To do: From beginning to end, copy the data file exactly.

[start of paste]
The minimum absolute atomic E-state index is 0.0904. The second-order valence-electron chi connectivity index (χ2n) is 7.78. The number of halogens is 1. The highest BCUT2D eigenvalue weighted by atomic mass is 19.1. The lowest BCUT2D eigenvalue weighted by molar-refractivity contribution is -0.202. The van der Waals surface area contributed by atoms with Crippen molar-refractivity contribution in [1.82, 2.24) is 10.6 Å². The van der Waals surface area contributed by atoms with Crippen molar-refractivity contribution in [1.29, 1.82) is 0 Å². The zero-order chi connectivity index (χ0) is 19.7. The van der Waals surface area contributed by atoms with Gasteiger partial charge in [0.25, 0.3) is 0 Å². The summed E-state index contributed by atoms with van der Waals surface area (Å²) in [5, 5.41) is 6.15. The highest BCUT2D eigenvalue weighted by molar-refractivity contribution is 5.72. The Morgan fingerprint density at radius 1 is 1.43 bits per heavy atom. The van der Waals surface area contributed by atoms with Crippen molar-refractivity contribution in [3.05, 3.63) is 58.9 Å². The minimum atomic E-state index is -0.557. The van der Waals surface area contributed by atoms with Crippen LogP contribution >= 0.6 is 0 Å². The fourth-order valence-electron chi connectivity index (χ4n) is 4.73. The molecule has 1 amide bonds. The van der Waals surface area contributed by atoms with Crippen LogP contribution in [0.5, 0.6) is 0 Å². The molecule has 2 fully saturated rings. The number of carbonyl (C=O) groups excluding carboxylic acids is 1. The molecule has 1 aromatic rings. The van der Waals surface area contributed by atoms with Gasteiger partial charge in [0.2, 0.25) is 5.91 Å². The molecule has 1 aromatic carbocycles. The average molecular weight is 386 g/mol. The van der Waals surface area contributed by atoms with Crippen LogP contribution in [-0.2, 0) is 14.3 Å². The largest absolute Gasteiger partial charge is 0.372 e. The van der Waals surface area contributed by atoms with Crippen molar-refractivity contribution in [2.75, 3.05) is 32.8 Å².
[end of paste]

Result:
The minimum absolute atomic E-state index is 0.0904. The second-order valence-electron chi connectivity index (χ2n) is 7.78. The number of halogens is 1. The highest BCUT2D eigenvalue weighted by atomic mass is 19.1. The lowest BCUT2D eigenvalue weighted by molar-refractivity contribution is -0.202. The van der Waals surface area contributed by atoms with Crippen molar-refractivity contribution in [1.82, 2.24) is 10.6 Å². The van der Waals surface area contributed by atoms with Crippen molar-refractivity contribution in [1.29, 1.82) is 0 Å². The zero-order chi connectivity index (χ0) is 19.7. The van der Waals surface area contributed by atoms with Gasteiger partial charge in [0.25, 0.3) is 0 Å². The summed E-state index contributed by atoms with van der Waals surface area (Å²) in [5, 5.41) is 6.15. The highest BCUT2D eigenvalue weighted by molar-refractivity contribution is 5.72. The Morgan fingerprint density at radius 1 is 1.43 bits per heavy atom. The van der Waals surface area contributed by atoms with Crippen molar-refractivity contribution in [3.05, 3.63) is 58.9 Å². The minimum atomic E-state index is -0.557. The van der Waals surface area contributed by atoms with Crippen LogP contribution >= 0.6 is 0 Å². The fourth-order valence-electron chi connectivity index (χ4n) is 4.73. The molecule has 1 amide bonds. The van der Waals surface area contributed by atoms with Crippen LogP contribution in [0.5, 0.6) is 0 Å². The molecule has 2 fully saturated rings. The number of carbonyl (C=O) groups excluding carboxylic acids is 1. The molecule has 1 aromatic rings. The van der Waals surface area contributed by atoms with Gasteiger partial charge in [0.2, 0.25) is 5.91 Å². The molecule has 1 aromatic carbocycles. The average molecular weight is 386 g/mol. The van der Waals surface area contributed by atoms with Crippen LogP contribution in [-0.2, 0) is 14.3 Å². The largest absolute Gasteiger partial charge is 0.372 e. The van der Waals surface area contributed by atoms with Crippen molar-refractivity contribution in [2.75, 3.05) is 32.8 Å².